MicroPython Tutorial XVII

Ok, lets back to edges. One of the tasks you’ll surely need your robot to do is square its self up along an edge. A task that with a single colour sensor needs some engineering. What I have done here is mount a colour sensor on cog, that is connected to the medium motor, so that I can move it left and right.

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With the accompanying script to drive it shown here.

How does it work. It defines the motors and the sensors and starts to move forward. Note we reset the angle of the motor managing the position of the sensor to zero.

The bot moves forward until it sees a black line, it then moves the sensor right to left. If it sees the black line again, it came from the right, if it sees nothing it came from the left. Depending on the direction it has figured out moves one of the main motors to align the bot to the line.

Finally it used the run_target command to move the colour scanner back to its default position.

Does it work well. Ok. There is a lot of room for improvement. On the engineering side it is difficult to get the sensor truly aligned and the script needs more tunning. Can you build it? Can you replicate it? Can you do better?

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Here is another version with different mounting for the color sensor. It has less travel than before, but is more stable. And here is the beginnings of the code to use it.

I didn’t finish the code because I honestly came to the conclusion that using LEGO engineering to move the sensors if precision is critical isn’t going to work well enough, and well its easier with two sensors.

You may recall if you read microPython musings that I suggested if you have money to spare, you should invest in more colour sensors. Yes, I am sorry to say this is the best answer. More colour sensors.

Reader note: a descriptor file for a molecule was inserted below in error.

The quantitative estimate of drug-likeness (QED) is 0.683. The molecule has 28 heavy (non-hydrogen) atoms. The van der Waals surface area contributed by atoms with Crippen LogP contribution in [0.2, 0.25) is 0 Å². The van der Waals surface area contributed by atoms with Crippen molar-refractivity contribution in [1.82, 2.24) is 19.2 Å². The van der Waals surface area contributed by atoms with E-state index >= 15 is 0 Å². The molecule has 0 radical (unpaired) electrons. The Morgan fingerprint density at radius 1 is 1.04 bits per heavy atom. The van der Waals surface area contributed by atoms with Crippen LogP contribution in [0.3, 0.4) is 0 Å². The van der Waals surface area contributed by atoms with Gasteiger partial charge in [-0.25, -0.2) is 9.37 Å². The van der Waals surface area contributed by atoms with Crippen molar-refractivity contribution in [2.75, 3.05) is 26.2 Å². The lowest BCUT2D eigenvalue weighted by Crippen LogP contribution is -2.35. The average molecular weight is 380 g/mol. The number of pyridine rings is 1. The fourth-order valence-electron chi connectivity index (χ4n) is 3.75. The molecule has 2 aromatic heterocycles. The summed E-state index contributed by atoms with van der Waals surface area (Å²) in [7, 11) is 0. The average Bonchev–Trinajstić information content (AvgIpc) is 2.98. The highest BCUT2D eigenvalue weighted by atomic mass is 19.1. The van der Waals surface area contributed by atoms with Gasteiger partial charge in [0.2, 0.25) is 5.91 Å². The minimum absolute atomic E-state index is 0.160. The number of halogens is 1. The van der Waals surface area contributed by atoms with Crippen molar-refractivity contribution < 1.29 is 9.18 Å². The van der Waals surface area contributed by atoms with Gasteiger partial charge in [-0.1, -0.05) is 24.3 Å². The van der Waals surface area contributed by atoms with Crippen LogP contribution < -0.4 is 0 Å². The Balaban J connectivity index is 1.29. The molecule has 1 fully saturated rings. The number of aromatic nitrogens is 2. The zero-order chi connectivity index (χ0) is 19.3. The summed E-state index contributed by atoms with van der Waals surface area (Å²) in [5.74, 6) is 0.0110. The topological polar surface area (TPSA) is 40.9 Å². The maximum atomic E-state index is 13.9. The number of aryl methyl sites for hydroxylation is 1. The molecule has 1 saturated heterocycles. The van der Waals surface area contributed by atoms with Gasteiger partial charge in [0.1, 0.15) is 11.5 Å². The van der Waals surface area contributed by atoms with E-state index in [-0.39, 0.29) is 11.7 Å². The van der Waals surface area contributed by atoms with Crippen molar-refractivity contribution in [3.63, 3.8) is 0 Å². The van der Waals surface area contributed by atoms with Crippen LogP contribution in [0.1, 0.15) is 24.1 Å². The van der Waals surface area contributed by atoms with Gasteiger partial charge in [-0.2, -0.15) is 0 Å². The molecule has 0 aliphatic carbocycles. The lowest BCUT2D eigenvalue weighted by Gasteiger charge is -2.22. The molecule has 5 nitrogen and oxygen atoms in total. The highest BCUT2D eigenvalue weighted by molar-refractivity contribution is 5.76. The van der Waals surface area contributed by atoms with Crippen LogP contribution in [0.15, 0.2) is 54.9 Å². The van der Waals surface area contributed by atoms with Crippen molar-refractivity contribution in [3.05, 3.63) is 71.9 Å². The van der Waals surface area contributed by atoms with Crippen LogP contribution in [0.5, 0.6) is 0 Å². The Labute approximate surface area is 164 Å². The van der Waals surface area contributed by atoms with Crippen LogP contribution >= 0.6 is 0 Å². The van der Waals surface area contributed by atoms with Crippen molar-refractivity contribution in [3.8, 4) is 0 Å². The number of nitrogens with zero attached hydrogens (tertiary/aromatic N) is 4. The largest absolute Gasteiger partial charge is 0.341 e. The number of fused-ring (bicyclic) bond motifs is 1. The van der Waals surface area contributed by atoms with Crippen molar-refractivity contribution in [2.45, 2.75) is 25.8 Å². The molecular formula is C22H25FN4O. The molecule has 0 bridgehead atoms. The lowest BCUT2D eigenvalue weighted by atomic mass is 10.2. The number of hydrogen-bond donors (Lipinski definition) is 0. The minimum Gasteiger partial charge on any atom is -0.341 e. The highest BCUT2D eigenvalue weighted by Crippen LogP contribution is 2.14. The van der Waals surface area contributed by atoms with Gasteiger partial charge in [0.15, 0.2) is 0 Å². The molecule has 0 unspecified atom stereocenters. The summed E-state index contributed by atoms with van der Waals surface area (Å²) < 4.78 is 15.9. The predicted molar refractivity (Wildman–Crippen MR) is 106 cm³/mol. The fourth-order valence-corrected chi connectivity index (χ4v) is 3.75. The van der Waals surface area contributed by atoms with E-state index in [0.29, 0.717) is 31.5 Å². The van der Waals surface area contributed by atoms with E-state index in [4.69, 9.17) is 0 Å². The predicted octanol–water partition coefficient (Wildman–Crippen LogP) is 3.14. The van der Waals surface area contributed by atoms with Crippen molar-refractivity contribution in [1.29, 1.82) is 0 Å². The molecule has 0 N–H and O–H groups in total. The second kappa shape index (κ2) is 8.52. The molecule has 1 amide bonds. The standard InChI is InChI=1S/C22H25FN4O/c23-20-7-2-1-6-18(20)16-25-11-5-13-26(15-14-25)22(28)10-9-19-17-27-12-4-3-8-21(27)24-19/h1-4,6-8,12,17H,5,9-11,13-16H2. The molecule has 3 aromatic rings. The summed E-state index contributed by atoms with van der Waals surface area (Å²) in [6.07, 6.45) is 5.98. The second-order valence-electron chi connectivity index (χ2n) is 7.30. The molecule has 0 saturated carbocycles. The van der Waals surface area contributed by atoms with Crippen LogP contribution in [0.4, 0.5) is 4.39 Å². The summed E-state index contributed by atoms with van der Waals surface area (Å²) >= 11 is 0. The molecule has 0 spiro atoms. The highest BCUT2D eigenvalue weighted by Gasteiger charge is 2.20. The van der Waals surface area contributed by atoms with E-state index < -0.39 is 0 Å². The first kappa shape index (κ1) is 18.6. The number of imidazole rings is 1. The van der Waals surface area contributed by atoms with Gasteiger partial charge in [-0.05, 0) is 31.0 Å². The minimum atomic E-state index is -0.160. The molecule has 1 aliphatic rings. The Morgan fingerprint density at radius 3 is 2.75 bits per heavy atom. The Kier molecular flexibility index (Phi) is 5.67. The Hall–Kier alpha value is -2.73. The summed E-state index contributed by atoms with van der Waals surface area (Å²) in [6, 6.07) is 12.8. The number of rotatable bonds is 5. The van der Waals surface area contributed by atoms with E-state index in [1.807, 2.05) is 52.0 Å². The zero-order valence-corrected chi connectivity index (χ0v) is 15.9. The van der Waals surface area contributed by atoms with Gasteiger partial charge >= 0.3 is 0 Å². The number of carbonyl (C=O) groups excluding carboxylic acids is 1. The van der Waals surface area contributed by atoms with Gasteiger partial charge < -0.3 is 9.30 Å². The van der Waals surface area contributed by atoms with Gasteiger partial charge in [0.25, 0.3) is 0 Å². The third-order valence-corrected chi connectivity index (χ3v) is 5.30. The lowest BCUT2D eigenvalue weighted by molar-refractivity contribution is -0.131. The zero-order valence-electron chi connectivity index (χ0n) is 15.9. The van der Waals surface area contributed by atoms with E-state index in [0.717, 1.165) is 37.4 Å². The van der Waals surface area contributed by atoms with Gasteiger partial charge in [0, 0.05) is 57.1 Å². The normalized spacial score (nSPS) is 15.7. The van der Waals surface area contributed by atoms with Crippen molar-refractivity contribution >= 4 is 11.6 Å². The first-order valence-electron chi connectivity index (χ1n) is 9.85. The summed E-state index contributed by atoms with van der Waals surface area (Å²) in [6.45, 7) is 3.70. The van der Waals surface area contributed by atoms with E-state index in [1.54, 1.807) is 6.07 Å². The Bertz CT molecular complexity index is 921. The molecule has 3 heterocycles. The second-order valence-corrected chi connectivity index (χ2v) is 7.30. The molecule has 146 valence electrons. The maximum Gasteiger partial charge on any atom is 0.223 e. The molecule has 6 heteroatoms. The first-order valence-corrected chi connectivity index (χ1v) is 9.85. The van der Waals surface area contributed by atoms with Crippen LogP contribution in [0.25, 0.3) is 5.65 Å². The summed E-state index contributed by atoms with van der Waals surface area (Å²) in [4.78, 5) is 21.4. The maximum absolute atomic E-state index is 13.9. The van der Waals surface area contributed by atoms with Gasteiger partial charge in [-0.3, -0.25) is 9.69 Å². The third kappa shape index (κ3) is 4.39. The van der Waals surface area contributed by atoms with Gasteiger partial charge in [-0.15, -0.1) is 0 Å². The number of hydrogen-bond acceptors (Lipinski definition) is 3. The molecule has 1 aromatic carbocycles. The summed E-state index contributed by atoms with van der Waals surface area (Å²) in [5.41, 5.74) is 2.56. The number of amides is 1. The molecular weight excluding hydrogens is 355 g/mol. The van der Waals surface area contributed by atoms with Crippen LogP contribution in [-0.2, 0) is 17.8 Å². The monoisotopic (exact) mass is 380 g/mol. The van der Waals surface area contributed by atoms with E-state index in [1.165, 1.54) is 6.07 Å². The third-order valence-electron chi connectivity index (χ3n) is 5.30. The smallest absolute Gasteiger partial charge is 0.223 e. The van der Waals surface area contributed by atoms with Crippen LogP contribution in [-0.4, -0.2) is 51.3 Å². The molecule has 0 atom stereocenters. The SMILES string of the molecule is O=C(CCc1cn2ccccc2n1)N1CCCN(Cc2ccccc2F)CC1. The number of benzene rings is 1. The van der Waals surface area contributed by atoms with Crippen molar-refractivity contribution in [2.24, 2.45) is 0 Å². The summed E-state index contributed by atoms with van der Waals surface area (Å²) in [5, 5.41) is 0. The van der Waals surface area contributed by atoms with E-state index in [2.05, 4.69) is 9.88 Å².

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Two to be precise, mounted just in front of wheels. Now on to the code to do that line squaring.

Three main blocks, the first very short one simply moves the robot forward until it meets a blackline on sensor S2 or sensor S3.

The second block is executed if the colour sensor on the right in our case, plugged into port S3 hits the black line first. It than stops the left motor, and continues with power to the right until it detects the blackline on the other sensor. It then moves the left again to make sure it is straight. The macro move. Finally if either S2 or S3 are not giving the same reading it makes a move to correct itself again. A micro move.

The third block does exactly the same thing, only it is swinging on the sensor on the left this time.

Assuming you got two colour sensors, copy and paste the code and have a go. You’re more than welcome to improve the code, what about trying to create some subroutines to try to simplify it.

You could also port a version to the other builds to see if you can get the same results ultimately, and prove me wrong :)

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Coding for 35+ years, enjoying using and learning Swift/iOS development. Writer @ Better Programming, @The StartUp, @Mac O’Clock, Level Up Coding & More

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